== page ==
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Trump cancels Jacksonville Rep convention due to Covid-19 but wants schools to reopen if they want their grants

'We can not indefinitely stop 50 million American children from going to school harming their mental, physical and emotional development'
(Getty Images)
(Getty Images)

President Donald Trump on Thursday, July 23, displayed contradiction in his takes on holding public assemblies in times of the coronavirus pandemic. While he is against holding the Republican National Convention (RNC) in Jacksonville, Florida, he is not so ready when it comes to keeping schools shut.

Trump announced on July 23 that the Jacksonville component of the RNC set to take place in August stands canceled as Covid-19 cases continue to rise across the Sunshine State. The move marked a striking U-turn for the president who had earlier moved the event to Jacksonville from North Carolina after its Democratic Governor Roy Cooper resisted the idea of holding the same in Charlotte, something the GOP had planned long ago. 

According to a CNN report that cited sources, Trump kept a close watch on his own partymen as several Republican lawmakers expressed their hesitation in going to Jacksonville amid the pandemic and the president did not want another Tulsa-like disaster just months ahead of the mega election. In June, the president hit his comeback trail in campaigning by holding a rally in Tulsa but the expectations of a massive turnout fell flat and Trump’s campaign manager was replaced consequently. 

People's safety most important

“I looked at my team and I said the timing for this event is not right. It's just not right with what's been happening,” the president said at his coronavirus briefing, adding: “They said 'Sir, we can make this work very easily'... I said there's nothing more important in our country than keeping our people safe, whether it's from the China virus or the radical left mob.” More than 144,000 people in the US have died of Covid-19 while more than four million have been affected.

Trump held virtual tele-rallies addressing supporters in a number of states including Wisconsin, Michigan and Arizona over the last weekend. He spoke over the phone for nearly 25 minutes in each case and the events were broadcast live on Facebook. This also marked a shift in the president's campaign after he mocked his presumptive Democratic presidential opponent Joe Biden for campaigning from the basement of his house in Delaware for months. 

However, while Trump came up with a ‘safety first’ approach in holding a pre-election convention, his stand on reopening schools across the nation was still not too clear. He certainly took a revised stand on the issue but was not as definite as he was on canceling the convention. At the same briefing, Trump said public schools should delay reopening in coronavirus hotspots but should fully open if they want to receive billions of dollars in new federal aid. 

Trump said the Centers for Disease Control and Prevention (CDC) would come up with new guidance on reopening schools. He had earlier called the existing guideline “very tough & expensive” while Vice President Mike Pence said that the administration did not want the CDC’s guidance to be a reason for not reopening the schools.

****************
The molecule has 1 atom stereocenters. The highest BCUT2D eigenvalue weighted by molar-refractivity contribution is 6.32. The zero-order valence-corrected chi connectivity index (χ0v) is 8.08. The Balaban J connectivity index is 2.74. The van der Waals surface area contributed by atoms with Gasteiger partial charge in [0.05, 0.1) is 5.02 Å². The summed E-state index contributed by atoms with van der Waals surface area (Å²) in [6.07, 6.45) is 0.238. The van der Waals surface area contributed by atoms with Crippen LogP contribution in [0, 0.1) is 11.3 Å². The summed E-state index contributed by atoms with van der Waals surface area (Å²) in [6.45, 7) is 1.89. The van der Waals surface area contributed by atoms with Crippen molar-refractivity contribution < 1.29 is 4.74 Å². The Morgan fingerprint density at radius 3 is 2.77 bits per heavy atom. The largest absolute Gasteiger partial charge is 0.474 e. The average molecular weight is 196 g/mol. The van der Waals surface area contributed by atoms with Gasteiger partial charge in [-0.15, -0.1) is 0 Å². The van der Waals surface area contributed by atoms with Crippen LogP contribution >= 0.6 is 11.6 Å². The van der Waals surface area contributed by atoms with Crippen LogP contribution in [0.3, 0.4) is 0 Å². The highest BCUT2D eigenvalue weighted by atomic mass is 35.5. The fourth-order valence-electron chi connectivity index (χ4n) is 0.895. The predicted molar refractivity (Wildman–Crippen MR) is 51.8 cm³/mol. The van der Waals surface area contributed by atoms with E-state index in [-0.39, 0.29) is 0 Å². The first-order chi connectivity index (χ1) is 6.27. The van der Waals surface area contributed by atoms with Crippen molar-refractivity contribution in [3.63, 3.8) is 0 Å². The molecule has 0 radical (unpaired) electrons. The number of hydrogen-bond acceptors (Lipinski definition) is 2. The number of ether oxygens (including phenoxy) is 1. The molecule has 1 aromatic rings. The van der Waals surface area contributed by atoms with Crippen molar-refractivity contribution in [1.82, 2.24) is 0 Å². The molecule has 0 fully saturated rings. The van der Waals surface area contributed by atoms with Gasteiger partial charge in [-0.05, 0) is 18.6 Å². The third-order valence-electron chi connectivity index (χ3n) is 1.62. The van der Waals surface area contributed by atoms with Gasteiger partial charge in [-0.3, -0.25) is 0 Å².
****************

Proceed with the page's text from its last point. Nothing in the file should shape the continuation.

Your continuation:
The president put the onus on local leaders and authorities to take the decision on reopening schools by taking into consideration the safety aspect. He said the decision on delaying the reopening of schools lies with the governors and urged the local leaders to not take political decisions on the matter. He said the health aspects of students, parents and teachers should be kept in focus. 

(Getty Images)

“Schools are an important part of the infrastructure of communities and play a critical role in supporting the whole child, not just their academic achievement,” the CDC’s new guidance said. It also supported the growing evidence that children are less likely to be sickened by the virus, saying: “As of July 21, 2020, 6.6% of reported Covid-19 cases and less than 0.1% of Covid-19-related deaths are among children and adolescents less than 18 years of age in the United States.”

Trump still wants kids to be back in schools

Trump said in his briefing that children have a very strong immune system and also announced that he asked the Congress to provide $105 billion as part of the next coronavirus relief measure. He added that the funds would go to mitigation measures like mask-wearing, having smaller classes, etc. He then said that if the schools do not reopen, the funds could go to the parents to send their children to “public, private, charter, religious or home school of their choice”. He emphasized the “key word being choice”.

"We can not indefinitely stop 50 million American children from going to school harming their mental, physical and emotional development. Reopening our schools is also critical to ensuring that parents can go to work and provide for their families," Trump said, adding that reopening of schools is also critical for it would provide the parents to return to work which has also been severely disrupted, leaving the economy paralyzed and hurting the president’s re-election prospects.

Trump’s more decisive decision to cancel the convention but a less clear stand (he certainly wants the children back in classrooms but also does it with caution) when it comes to reopening schools is clear to those who observe him closely.

Is his new campaign manager Bill Stepien making subtle positive changes in Trump’s public conduct?